Netflix has been struggling over the past year. It has lost hundreds of thousands of subscribers and is looking for ways to regain its lost customer base. The company recently raised some hackles when it decided to lay off 150 employees and do away with some of its “woke” content.
But that’s not all.
The company also published an update to its “culture memo” explaining that if workers had a problem with Netflix not producing content with a progressive bent, they might want to seek work elsewhere. In the section titled “Artistic Expression,” the company said it will not “censor specific artists or voices” even if employees view the content as “harmful.” It also said, “[i]f you’d find it hard to support our content breadth, Netflix may not be the best place for you.”
“The Artistic Expression portion of the Netflix Culture document appears in large part a response to the controversy over Dave Chappelle’s “The Closer” that embroiled Netflix last fall over what critics said were his transphobic and homophobic comments in the stand-up special,” according to Variety.
The section acknowledged that
“[n]ot everyone will like – or agree with – everything on our service” and that “[w]hile every title is different, we approach them based on the same set of principles: we support the artistic expression of the creators we choose to work with; we program for a diversity of audiences and tastes; and we let viewers decide what’s appropriate for them, versus having Netflix censor specific artists or voices”
Essentially, the company is committing to publishing content regardless of political affiliation to appeal to a wider audience rather than only catering to the woke crowd.
We’ve all heard the phrase “go woke, go broke.” It appears Netflix is banking on the opposite to be true. The company is in dire straits after having its shares plummet by 37 percent in April.
The company has also axed a number of different programs including Dr. Ibram X Kendi’s “Antiracist Baby,” and other shows designed to promote progressive messaging. The employees who were laid off were working on these specific projects. “Those promotional workers were assigned to work on Netflix projects Strong Black Lead, the Asian American-focused Golden, the Latino-focused Con Todo, and the LGBTQ-focused Most,” according to The Daily Mail.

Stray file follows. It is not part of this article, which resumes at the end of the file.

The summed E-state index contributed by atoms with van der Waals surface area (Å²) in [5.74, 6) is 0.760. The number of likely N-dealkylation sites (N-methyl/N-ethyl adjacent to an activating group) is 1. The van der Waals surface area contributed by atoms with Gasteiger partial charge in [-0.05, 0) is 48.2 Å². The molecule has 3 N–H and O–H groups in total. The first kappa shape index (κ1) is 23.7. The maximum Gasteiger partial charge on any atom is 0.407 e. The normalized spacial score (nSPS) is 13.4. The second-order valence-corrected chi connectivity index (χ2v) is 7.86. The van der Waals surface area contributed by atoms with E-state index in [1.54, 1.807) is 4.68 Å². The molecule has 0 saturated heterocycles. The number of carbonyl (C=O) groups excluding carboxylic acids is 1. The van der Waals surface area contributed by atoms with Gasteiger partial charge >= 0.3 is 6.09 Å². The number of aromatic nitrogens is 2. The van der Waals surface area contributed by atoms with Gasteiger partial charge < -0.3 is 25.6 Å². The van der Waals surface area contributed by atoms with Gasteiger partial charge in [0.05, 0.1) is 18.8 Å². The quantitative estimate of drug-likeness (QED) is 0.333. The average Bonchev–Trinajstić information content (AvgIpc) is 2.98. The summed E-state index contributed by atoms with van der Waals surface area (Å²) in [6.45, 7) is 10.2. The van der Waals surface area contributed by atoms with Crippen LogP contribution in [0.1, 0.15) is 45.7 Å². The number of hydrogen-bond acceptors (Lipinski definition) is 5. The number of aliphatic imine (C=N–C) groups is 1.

Among those who were laid off were former employees who were the most vociferous in condemning Dave Chappelle’s special “The Closer,” another indication the company is moving away from wokeism and more towards mainstream entertainment.
To be fair, there are other factors contributing to Netflix’s bad luck. Over the past two years, the streaming giant benefitted from lockdown orders following the outbreak of COVID-19. With more people staying home, people didn’t have much more to do than to “Netflix and chill.” Fortune Magazine explained:
Of course the stay-at-home economy fashioned by the pandemic sent Netflix’s paid viewership on a moonshot, and by October 2021 had swelled its market cap to $310 billion. But as has been the case of late with many Nasdaq high-fliers, Netflix still faced the same problem: It was almost impossible to invent an earnings trajectory steep enough, from a still modest base, to forecast that Netflix stock could keep ascending in the years ahead.
Now that things have started to get back to normal in the post-COVID era, the company is experiencing a downturn. The same is happening with other streaming services like Hulu and Disney Plus, which experienced a slowdown in the fourth quarter of 2021. The author also wrote:
By Q4 of last year, it was already clear that Netflix had benefited from a one-time, pandemic-driven boom that would fade fast. By mid-April, its stock had already dropped 50% from the October peak. Then came a haymaker following the market close on April 19. On its Q1 earnings report, Netflix disclosed that its customer growth rate fell by half, year over year, from 13.6% to 6.7%, and posited a drop to a paltry 5% in Q2.
Nevertheless, despite the myriad of problems the company is facing, it is hard to imagine that the focus on wokeism in its program has played a major role in its plummeting stock price. Consumers seem to have grown weary of the constant politicization of all the things. When they want to binge a TV series, they do not want to be lectured or preached at – they just want to engage in a bit of escapism. The fact that much of this programming tends to be rather ham-fisted with shoving progressivism down the throat of the viewer, rather than presenting their message in a more subtle manner, is a massive turnoff. Netflix will have to make a number of changes to turn things around – but ridding itself of far-leftist programming is sure to be a step in the right direction.